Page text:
Liked by 1 person

  3. Congratulations BB, a triumph in design and execution. Absolutely brilliant. I totally love how you set back the entrance to give the florist some outside space in which to show off the different flowers. Really very clever. The colours you chose also worked incredibly well. Really inspired!

    I do like these different store fronts. You’ve made such great use of limited space and to great effect. Well done sir!

    A story: I used to buy my Dr Martens boots and shoes from a strange little shop in London’s east end. It was such an odd shop squeezed in between other much bigger shops. I hadn’t visited the store for many years and on a recent visit I noticed the store had gone and an alley way was now in its place. I eventually found “Blackmans” about 50 yards further along the road. I enquired as to why their other store had closed as it had been there since the early 1960’s. The owners son explained that his father had actually boarded up the alley after the war and created a shop out of nothing. It was only once the area had been targeted for modernisation that the authorities discovered that the shop was on public land and had no permission to be there. Undaunted the owner of the store convinced the authorities to give him a genuine store as compensation for the loss of his shop even though he had no permission be there! Back in the late 1970’s DM Boots were only £10 a pair. They are now nearly £150 ☹️ And they’re no longer British made!

    Liked by 2 people

    1. Thanks a lot RH and thanks for the story. I love that! It really shows how persistence and ingenuity can get you a long way 😀 I like how he just decided that the alley was now a place that he could occupy. I guess mid–to-late-1940s GB had a lot of stuff to do and keeping track of every little alley wasn’t too high on the list!? Anyway, I liked even more that the authorities actually agreed to give him a shop – that’s awesome! 😀 Great story RH – thanks a lot for sharing it 🙂


  4. That was a fantastic idea of putting the door way in the back! We get to see the details of the store that sometimes get lost with them put inside.

    Liked by 1 person

    1. Yeah, that’s my thinking at least. A part of me wants to make the whole row of buildings like this now 😀 It probably wouldn’t look interesting though and there’d be soooo much stuff going on that it may be hard to see anything. However, I do think I’ll be making another open front like this one and add it a little further towards the triple J juice bar. Thanks a lot for your comment 🙂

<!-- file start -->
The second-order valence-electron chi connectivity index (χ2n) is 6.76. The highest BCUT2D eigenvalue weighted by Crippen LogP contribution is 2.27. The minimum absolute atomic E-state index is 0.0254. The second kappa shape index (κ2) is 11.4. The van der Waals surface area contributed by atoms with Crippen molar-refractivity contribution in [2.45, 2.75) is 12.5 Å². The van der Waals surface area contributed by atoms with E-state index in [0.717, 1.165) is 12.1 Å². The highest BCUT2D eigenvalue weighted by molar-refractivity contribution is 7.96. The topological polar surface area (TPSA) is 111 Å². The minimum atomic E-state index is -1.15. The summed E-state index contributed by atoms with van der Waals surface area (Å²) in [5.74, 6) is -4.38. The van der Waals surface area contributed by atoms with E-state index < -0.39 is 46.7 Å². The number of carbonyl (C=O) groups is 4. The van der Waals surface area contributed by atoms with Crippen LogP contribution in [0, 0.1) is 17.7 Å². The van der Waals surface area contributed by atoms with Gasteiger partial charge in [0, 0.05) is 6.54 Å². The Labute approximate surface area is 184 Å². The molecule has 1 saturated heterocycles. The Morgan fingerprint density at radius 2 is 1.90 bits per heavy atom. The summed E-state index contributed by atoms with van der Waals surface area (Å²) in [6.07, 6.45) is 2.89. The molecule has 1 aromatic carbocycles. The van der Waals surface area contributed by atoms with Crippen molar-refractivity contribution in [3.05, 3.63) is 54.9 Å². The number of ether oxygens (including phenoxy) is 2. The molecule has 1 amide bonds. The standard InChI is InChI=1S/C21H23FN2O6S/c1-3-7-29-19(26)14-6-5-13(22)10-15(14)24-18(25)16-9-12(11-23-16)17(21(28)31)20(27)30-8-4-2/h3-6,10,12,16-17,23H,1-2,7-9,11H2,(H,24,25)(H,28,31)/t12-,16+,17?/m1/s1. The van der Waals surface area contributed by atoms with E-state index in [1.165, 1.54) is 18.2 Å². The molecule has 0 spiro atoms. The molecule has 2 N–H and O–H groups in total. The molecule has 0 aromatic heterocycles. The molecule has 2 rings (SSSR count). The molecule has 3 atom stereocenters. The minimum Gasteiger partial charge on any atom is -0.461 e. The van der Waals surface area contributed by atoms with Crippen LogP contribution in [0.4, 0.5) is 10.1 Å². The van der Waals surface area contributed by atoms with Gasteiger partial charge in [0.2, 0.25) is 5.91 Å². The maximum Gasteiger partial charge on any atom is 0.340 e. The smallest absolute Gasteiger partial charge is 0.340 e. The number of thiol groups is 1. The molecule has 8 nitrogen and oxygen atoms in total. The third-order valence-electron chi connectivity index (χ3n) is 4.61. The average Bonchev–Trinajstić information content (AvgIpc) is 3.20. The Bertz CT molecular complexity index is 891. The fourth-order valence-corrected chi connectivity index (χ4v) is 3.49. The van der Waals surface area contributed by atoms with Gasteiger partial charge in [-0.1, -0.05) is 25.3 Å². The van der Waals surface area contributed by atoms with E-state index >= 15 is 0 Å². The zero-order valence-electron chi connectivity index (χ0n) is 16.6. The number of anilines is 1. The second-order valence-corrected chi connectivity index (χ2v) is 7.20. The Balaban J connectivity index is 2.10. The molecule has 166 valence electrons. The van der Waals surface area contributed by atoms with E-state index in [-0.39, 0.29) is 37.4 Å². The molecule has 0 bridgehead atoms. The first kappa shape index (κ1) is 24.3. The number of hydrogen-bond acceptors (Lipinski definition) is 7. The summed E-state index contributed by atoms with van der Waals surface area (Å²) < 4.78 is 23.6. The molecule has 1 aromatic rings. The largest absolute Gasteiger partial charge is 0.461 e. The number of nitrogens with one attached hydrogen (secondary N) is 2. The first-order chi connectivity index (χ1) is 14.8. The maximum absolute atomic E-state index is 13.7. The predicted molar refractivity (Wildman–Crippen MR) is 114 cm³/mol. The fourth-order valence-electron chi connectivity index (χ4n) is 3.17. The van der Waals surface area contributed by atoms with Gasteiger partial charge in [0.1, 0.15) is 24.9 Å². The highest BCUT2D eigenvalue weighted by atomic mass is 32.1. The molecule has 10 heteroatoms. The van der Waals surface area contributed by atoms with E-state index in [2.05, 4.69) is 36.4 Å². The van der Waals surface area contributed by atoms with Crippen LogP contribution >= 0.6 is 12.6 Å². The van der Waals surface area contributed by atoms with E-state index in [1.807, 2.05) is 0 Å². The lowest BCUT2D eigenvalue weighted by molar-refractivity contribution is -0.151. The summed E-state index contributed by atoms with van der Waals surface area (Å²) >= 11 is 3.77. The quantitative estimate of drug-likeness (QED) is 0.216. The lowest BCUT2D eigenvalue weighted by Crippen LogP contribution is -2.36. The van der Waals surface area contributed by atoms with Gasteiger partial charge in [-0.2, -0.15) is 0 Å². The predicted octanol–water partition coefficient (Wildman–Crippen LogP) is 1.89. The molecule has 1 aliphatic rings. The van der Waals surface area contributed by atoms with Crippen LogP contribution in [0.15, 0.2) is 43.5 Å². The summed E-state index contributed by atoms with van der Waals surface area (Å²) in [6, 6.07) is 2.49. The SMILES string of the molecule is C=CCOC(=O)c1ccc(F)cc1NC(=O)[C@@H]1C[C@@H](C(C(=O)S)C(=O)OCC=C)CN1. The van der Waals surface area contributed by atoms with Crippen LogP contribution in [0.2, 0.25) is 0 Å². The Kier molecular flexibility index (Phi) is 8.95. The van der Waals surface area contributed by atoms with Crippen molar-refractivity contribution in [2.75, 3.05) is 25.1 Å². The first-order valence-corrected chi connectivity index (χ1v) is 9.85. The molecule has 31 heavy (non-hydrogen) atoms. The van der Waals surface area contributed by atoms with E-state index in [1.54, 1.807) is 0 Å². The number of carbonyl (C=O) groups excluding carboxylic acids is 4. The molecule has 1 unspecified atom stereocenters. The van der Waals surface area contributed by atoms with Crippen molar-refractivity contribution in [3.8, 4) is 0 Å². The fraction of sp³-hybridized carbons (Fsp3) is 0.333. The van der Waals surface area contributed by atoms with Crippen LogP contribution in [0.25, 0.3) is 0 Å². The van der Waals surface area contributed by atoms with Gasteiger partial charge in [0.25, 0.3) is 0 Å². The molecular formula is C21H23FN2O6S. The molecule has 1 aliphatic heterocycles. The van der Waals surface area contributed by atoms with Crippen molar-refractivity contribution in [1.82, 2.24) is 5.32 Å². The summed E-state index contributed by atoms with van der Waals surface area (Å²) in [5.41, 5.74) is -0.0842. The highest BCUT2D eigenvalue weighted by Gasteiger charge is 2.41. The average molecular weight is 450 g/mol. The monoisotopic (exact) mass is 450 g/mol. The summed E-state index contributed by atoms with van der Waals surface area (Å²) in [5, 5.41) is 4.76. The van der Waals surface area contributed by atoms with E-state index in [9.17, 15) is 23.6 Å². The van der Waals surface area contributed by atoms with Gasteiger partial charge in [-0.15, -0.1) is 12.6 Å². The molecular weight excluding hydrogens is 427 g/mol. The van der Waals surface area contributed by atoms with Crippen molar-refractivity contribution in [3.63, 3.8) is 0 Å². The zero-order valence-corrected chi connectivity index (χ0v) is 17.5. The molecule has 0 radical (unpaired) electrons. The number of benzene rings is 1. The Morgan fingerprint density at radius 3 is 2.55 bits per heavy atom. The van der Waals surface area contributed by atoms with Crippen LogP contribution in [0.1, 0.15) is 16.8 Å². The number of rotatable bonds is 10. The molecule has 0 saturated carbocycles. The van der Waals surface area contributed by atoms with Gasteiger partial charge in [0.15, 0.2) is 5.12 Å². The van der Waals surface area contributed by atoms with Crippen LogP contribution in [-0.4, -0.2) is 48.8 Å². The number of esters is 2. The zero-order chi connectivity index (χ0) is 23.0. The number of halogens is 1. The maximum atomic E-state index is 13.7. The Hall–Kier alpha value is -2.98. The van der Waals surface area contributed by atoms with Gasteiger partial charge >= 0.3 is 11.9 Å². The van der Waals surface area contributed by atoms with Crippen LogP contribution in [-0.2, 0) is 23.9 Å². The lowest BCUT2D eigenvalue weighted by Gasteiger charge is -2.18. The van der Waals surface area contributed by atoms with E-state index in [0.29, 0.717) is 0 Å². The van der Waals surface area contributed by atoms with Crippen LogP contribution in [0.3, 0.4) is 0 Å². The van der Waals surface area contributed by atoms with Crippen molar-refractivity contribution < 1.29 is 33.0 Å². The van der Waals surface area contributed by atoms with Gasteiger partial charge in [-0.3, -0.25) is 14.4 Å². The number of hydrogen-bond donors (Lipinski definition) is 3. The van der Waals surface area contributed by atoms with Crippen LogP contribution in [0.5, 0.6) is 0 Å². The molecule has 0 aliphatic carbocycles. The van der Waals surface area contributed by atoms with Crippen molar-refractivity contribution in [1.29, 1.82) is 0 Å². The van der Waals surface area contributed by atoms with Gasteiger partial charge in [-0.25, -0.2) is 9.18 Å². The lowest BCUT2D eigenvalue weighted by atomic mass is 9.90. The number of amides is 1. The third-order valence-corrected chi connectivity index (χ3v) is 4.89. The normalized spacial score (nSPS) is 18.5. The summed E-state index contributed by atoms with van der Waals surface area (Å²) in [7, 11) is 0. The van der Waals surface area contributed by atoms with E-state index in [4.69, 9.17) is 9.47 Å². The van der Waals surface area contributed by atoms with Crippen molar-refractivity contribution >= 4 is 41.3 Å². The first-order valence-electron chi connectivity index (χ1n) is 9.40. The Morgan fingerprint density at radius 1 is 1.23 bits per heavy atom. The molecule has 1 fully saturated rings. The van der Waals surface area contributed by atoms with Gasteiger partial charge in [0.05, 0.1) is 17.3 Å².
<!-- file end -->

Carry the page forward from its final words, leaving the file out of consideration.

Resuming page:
5. Another great storefront build Jakob sir. I think a nice large brick built flower as a sign above the door might look nice here. Are you going to make an inside the door section of this shop possibly in the future. Keep up the great building 😁😃😄❤👍


  6. Great build Jakob. Again you tickle my imagination, and ideas starts flying around my head.
    First off, i love the idea of a Victorian greenhouse style for the shop. I would have the 2 bottom windows next to the door with a masonry and the “leaded” green window. Victorian often stand on a masonry foundation, and greenhouses often have an air intake at the ground, to create ventilation. Then you have the clear white windows for the top row.
    For the sign, I instantly thought of a giant daisy. Different designs came up, but I think a daisy in a Lego Friends 30404 inspired design, would look great, Maybe using the rose latter as a sort of stem.
    If that does not say flower shop loud enough, you could make the top fence a hanging flower garden, with flowers of all sorts.
    Keep up the great builds!

    Liked by 1 person

    1. Ohh, that’s some great suggestions! I like both the Daisy and the changing of the windows. Thanks a lot 😀 Now you have tickled my creativity 😀